With winter fast approaching, many pond owners are clearing out ornamental aquatic plants and animals before their ponds freeze over. But some plants, like water hyacinth, water lettuce and parrot feather, that can make a pond beautiful and healthy in the summer are non-native and highly invasive species and should not be thrown away into lakes, rivers or wetlands. The Wisconsin Department of Natural Resources urges pond owners to properly dispose of these aquatic invaders.
“Water gardeners love these plants because they are easy to care for and grow, but they may not be aware that they are also prohibited species in Wisconsin and can potentially block waterways and choke out native habitats,” says Alex Selle, an aquatic invasive species coordinator for the DNR West-Central Region.
If released into natural waterways, these plants can reproduce very quickly and potentially produce thousands of seeds that can be spread by wind or water. Left uncontrolled, the plants can form dense colonies that cover entire ponds and lakes making boating, fishing and other water activities difficult. These dense colonies can also degrade water quality by reducing oxygen levels during dieback important for fish and blocking sunlight that keeps native aquatic plants alive.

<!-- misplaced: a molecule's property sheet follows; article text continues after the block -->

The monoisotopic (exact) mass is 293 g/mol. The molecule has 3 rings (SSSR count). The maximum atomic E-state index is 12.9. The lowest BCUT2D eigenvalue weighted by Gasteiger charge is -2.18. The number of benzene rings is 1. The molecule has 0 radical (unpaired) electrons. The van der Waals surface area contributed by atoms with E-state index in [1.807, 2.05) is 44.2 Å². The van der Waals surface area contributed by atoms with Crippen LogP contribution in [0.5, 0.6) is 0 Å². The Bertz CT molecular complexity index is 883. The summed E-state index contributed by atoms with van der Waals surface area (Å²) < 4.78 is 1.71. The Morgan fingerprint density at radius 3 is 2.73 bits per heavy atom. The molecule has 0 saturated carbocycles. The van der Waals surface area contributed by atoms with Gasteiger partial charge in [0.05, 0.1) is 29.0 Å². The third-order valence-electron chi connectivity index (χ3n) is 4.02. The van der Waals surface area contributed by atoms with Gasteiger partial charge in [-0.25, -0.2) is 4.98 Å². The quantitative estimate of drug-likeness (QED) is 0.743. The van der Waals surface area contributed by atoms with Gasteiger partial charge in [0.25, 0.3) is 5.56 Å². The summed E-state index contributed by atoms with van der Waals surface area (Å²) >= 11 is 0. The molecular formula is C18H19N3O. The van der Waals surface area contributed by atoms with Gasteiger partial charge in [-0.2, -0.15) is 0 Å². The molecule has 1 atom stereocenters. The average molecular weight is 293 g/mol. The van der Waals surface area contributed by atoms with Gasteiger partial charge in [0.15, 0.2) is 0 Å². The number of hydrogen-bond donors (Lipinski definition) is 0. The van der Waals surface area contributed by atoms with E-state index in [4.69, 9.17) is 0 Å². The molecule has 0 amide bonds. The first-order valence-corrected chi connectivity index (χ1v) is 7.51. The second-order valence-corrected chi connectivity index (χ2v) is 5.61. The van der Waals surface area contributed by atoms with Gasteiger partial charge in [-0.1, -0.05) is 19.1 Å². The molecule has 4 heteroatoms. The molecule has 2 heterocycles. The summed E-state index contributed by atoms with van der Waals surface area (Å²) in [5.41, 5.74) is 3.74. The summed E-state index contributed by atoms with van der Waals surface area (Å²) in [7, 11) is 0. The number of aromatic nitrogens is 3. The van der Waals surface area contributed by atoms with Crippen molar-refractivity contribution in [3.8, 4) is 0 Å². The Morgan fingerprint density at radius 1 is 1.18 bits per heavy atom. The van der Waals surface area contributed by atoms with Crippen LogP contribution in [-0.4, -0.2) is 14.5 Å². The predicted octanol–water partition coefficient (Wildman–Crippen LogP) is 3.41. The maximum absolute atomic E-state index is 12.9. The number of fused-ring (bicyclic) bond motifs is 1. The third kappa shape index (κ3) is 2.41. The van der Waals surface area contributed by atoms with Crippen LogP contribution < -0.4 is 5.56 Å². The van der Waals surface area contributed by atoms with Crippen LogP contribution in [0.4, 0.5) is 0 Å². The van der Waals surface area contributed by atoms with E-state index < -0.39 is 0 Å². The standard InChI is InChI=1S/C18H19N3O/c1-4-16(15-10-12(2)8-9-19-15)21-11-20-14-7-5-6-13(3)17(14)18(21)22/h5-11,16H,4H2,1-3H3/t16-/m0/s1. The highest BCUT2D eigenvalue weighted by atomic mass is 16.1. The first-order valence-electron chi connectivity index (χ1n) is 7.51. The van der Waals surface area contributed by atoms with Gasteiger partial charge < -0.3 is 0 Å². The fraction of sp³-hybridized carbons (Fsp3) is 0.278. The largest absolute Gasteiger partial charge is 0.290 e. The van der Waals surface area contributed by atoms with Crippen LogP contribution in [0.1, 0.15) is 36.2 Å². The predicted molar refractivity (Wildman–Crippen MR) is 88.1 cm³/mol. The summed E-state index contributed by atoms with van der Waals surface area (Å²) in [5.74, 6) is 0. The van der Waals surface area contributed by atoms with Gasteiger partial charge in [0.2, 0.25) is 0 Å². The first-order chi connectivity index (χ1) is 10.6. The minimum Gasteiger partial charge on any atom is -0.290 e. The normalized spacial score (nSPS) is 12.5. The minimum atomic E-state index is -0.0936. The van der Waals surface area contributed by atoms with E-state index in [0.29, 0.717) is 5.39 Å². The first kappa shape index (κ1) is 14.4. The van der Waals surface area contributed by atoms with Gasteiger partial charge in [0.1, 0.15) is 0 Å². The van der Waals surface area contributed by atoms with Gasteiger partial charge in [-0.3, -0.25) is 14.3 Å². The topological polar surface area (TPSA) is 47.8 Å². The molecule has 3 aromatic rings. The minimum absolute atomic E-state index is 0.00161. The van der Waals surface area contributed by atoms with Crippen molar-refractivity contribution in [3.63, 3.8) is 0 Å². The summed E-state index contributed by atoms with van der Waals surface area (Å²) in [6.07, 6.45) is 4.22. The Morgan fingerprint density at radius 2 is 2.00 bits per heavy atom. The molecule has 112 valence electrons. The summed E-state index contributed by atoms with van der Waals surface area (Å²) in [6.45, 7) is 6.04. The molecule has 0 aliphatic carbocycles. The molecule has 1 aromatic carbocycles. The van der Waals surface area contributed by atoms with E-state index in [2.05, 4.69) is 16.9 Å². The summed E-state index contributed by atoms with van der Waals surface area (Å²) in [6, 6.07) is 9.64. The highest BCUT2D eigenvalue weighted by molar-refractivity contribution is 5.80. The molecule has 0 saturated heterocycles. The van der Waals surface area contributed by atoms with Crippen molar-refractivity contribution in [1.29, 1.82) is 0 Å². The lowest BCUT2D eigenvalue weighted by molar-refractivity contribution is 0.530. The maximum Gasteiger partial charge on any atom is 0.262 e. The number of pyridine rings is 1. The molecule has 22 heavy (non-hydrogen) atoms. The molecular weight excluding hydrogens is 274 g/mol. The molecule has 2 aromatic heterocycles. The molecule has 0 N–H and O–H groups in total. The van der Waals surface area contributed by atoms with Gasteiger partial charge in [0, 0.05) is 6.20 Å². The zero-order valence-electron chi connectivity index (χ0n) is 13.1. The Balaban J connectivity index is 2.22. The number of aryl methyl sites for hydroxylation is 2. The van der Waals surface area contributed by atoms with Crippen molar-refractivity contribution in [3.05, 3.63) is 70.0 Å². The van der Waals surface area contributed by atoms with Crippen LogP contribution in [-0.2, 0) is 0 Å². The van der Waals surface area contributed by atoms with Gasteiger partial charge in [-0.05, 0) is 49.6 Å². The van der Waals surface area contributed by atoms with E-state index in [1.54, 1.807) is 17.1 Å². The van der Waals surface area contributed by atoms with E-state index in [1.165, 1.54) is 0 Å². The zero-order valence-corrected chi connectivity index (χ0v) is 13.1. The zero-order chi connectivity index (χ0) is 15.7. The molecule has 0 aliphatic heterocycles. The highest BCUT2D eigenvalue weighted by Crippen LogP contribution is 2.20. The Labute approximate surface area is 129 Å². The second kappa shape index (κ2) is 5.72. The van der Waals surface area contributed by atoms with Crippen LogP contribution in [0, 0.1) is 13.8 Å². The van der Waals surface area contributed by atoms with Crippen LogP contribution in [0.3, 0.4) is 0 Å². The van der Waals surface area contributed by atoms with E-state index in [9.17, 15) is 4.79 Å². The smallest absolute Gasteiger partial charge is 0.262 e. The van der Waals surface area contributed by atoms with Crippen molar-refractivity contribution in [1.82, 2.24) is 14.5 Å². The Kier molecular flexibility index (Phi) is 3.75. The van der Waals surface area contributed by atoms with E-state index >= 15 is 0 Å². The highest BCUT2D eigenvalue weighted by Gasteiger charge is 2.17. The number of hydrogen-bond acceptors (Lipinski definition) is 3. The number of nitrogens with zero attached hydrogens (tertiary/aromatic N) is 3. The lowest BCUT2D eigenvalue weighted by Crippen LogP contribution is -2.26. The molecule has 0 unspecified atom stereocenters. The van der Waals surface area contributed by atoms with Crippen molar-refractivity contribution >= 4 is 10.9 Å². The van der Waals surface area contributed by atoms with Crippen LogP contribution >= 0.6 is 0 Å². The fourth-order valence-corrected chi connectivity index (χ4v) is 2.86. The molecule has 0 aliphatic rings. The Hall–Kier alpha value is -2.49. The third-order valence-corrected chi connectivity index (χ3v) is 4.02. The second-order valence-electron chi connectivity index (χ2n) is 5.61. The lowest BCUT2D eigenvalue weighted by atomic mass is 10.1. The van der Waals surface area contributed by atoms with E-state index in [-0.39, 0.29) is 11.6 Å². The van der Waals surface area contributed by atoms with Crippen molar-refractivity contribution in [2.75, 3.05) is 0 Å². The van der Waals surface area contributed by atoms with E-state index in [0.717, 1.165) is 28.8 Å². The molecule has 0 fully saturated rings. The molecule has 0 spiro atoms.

“The best way to dispose of your aquatic pond plants is to drain as much water from them as possible, bag them and dispose in your garbage pick-up,” Selle says. The bag will keep any plant fragments, like leaves, roots and seeds, from dispersing when the plants dry out.
There are ways you can help prevent the spread of aquatic plants commonly used in aquaculture:
- Build your aquatic gardens away from natural waterways and flood zones.
- Learn to recognize invasive species.
- Purchase and plant non-invasive and native plants.
- Check plant orders for unwanted invasive hitchhikers.
- Do not use invasive plants, fish, crayfish or snails in your garden.
- Do not release any plants, fish or invertebrates into natural waters.
- Consult the list of regulated aquatic invasive species [PDF] found on the DNR website.
DNR staff request that anyone who sees any of these invasive species while enjoying the natural areas of Wisconsin, report the location using the agency’s online reporting form. For more information search the DNR website, dnr.wi.gov, for aquatic invasive species.
Contact(s): Alex Selle, aquatic invasive species coordinator, DNR West Central Region, 715-831-3278 or email@example.com